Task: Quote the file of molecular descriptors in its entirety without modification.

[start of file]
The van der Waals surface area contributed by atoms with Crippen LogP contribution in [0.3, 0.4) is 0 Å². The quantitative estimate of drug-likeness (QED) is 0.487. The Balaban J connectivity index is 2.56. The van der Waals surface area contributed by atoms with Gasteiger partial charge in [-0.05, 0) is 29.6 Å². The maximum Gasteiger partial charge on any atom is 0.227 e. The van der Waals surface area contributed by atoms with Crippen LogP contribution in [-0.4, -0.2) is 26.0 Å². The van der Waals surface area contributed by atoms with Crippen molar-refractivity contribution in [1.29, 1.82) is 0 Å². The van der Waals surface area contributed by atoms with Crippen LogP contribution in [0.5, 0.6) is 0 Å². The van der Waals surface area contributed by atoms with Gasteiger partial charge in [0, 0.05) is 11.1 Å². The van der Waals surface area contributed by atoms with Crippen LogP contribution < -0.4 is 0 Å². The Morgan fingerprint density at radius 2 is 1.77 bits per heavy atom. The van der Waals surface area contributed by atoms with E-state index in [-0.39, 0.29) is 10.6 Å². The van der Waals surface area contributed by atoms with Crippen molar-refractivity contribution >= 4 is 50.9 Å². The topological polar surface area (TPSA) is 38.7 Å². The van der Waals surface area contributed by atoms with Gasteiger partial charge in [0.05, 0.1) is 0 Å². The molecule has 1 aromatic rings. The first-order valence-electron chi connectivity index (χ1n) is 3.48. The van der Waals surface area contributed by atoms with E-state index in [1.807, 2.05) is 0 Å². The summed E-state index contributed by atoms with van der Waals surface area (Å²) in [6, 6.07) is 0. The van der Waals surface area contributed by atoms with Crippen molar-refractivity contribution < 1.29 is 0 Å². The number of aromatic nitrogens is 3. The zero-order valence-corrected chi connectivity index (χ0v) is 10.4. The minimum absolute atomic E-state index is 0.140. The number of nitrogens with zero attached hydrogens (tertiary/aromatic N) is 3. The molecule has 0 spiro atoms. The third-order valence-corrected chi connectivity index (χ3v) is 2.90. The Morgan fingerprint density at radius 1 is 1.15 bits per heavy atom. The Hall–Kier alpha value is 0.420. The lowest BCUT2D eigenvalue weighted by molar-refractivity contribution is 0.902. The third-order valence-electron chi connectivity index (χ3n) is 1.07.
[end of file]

The van der Waals surface area contributed by atoms with Crippen LogP contribution in [0.3, 0.4) is 0 Å². The quantitative estimate of drug-likeness (QED) is 0.487. The Balaban J connectivity index is 2.56. The van der Waals surface area contributed by atoms with Gasteiger partial charge in [-0.05, 0) is 29.6 Å². The maximum Gasteiger partial charge on any atom is 0.227 e. The van der Waals surface area contributed by atoms with Crippen LogP contribution in [-0.4, -0.2) is 26.0 Å². The van der Waals surface area contributed by atoms with Crippen molar-refractivity contribution in [1.29, 1.82) is 0 Å². The van der Waals surface area contributed by atoms with Crippen LogP contribution in [0.5, 0.6) is 0 Å². The van der Waals surface area contributed by atoms with Gasteiger partial charge in [0, 0.05) is 11.1 Å². The van der Waals surface area contributed by atoms with Crippen LogP contribution < -0.4 is 0 Å². The Morgan fingerprint density at radius 2 is 1.77 bits per heavy atom. The van der Waals surface area contributed by atoms with E-state index in [-0.39, 0.29) is 10.6 Å². The van der Waals surface area contributed by atoms with Crippen molar-refractivity contribution >= 4 is 50.9 Å². The topological polar surface area (TPSA) is 38.7 Å². The van der Waals surface area contributed by atoms with Gasteiger partial charge in [0.05, 0.1) is 0 Å². The molecule has 1 aromatic rings. The first-order valence-electron chi connectivity index (χ1n) is 3.48. The van der Waals surface area contributed by atoms with E-state index in [1.807, 2.05) is 0 Å². The summed E-state index contributed by atoms with van der Waals surface area (Å²) in [6, 6.07) is 0. The van der Waals surface area contributed by atoms with Crippen molar-refractivity contribution < 1.29 is 0 Å². The number of aromatic nitrogens is 3. The zero-order valence-corrected chi connectivity index (χ0v) is 10.4. The minimum absolute atomic E-state index is 0.140. The number of nitrogens with zero attached hydrogens (tertiary/aromatic N) is 3. The molecule has 0 spiro atoms. The third-order valence-corrected chi connectivity index (χ3v) is 2.90. The Morgan fingerprint density at radius 1 is 1.15 bits per heavy atom. The Hall–Kier alpha value is 0.420. The lowest BCUT2D eigenvalue weighted by molar-refractivity contribution is 0.902. The third-order valence-electron chi connectivity index (χ3n) is 1.07.